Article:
24. Balas, C.; Themelis, G.; Papadakis, A.; Vasgiouraki, E. A novel hyper-spectral imaging system: Application on in-vivo detection and grading of cervical precancers and of pigmented skin lesions. In Proceedings of the IEEE Computer Society Workshop on Computer Vision Beyond the Visible Spectrum, Kauai, HI, USA, 14 December 2001. [Google Scholar]
  25. Kerekes, J.; Subramanian, N.; Kearney, K.; Schad, N. Spectral imaging of skin: Experimental observations and analyses. Proc. SPIE 2006, 6142, 61423V. [Google Scholar]
  26. Randeberg, L.L.; Baarstad, I.; Løke, T.; Kaspersen, P.; Svaasand, L.O. Hyperspectral imaging of bruised skin. Proc. SPIE 2006, 6078, 6078. [Google Scholar] [CrossRef]
  27. Klaessens, J.H.G.M.; Noordmans, H.J.; de Roode, R.; Verdaasdonk, R.M. Non-invasive skin oxygenation imaging using a multi-spectral camera system: Effectiveness of various concentration algorithms applied on human skin. Proc. SPIE 2009, 7174. [Google Scholar] [CrossRef]
  28. Spigulis, J.; Jakovels, D.; Rubins, U. Multi-spectral skin imaging by a consumer photo-camera. Proc. SPIE 2010, 7557. [Google Scholar] [CrossRef]
  29. Huang, J. Multispectral Imaging of Skin Oxygenation. Ph.D. Thesis, The Ohio State University, Columbus, OH, USA, 2013. [Google Scholar]
  30. Poxon, I.; Wilkinson, J.; Herrick, A.; Dickinson, M.; Murray, A. Pilot study to visualise and measure skin tissue oxygenation, erythema, total haemoglobin and melanin content using index maps in healthy controls. Proc. SPIE 2014, 8951, 89510X. [Google Scholar]
  31. Van Gastel, M.; Stuijk, S.; De Haan, G. New principle for measuring arterial blood oxygenation, enabling motion-robust remote monitoring. Sci. Rep. 2016, 6, 38609. [Google Scholar] [CrossRef]
  32. Bauer, J.R.; van Beekum, K.; Klaessens, J.H.G.M.; Noordmans, H.J.; Boer, C.; Hardeberg, J.Y.; Verdaasdonk, R.M. Towards real-time non contact spatial resolved oxygenation monitoring using a multi spectral filter array camera in various light conditions. Proc. SPIE 2018, 10489. [Google Scholar] [CrossRef]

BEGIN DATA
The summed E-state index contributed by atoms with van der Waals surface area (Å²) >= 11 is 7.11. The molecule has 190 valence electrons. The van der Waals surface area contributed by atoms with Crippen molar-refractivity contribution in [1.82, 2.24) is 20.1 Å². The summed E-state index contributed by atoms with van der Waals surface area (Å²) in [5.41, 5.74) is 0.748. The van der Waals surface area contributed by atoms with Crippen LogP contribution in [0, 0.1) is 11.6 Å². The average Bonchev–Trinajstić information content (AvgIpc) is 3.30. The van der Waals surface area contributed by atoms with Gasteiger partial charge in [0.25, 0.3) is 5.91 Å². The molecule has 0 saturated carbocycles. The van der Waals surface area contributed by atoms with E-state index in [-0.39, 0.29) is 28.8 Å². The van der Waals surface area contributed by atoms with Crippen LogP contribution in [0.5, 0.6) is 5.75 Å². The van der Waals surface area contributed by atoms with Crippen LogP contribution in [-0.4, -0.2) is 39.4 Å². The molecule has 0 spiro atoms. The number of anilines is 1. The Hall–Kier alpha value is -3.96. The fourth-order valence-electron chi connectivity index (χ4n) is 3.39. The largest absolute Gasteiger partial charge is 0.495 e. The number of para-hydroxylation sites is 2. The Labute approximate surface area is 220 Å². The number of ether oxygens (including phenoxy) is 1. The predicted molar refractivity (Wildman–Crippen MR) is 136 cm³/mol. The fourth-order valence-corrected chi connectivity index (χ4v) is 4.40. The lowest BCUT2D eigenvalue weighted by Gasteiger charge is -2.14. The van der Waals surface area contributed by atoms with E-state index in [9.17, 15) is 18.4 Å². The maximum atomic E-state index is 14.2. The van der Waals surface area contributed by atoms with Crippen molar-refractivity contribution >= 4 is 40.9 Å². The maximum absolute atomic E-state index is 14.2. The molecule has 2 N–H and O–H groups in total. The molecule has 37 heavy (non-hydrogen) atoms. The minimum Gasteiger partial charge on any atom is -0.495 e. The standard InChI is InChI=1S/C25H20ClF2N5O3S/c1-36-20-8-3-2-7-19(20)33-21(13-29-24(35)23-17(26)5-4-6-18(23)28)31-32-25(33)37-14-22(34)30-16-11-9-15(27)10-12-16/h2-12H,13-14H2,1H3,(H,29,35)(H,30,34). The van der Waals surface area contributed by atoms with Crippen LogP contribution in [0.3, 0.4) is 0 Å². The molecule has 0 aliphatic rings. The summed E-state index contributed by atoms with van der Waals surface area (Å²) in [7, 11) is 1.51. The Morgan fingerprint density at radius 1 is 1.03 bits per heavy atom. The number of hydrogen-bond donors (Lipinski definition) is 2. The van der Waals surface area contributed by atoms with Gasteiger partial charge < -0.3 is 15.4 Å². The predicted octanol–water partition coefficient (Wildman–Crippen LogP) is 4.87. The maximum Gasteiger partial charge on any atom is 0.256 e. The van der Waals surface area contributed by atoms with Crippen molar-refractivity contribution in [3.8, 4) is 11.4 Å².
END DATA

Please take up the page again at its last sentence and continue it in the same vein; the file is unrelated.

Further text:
33. Preece, S.J.; Claridge, E. Spectral filter optimization for the recovery of parameters which describe human skin. IEEE Trans. Pattern Anal. Mach. Intell. 2004, 26, 913–922. [Google Scholar] [CrossRef] [PubMed]
  34. Gutiérrez-Gutiérrez, J.; Pardo, A.; Real, E.; López-Higuera, J.; Conde, O.M. Custom Scanning Hyperspectral Imaging System for Biomedical Applications: Modeling, Benchmarking, and Specifications. Sensors 2019, 19, 1692. [Google Scholar] [CrossRef] [PubMed]
  35. Saager, R.B.; Baldado, M.L.; Rowland, R.A.; Kelly, K.M.; Durkin, A.J. Method using in vivo quantitative spectroscopy to guide design and optimization of low-cost, compact clinical imaging devices: Emulation and evaluation of multispectral imaging systems. J. Biomed. Opt. 2018, 23, 1–12. [Google Scholar] [CrossRef] [PubMed]
  36. Jimenez, J.; Scully, T.; Barbosa, N.; Donner, C.; Alvarez, X.; Vieira, T.; Matts, P.; Orvalho, V.; Gutierrez, D.; Weyrich, T. A practical appearance model for dynamic facial color. ACM Trans. Graph. (Proc. SIGGRAPH Asia) 2010, 29, 141:1–141:10. [Google Scholar]
  37. Iglesias-Guitian, J.A.; Aliaga, C.; Jarabo, A.; Gutierrez, D. A Biophysically-Based Model of the Optical Properties of Skin Aging. Comput. Graph. Forum 2015, 34, 45–55. [Google Scholar] [CrossRef]
  38. Lapray, P.J.; Thomas, J.B.; Gouton, P. High Dynamic Range Spectral Imaging Pipeline For Multispectral Filter Array Cameras. Sensors 2017, 17, 1281. [Google Scholar] [CrossRef] [PubMed]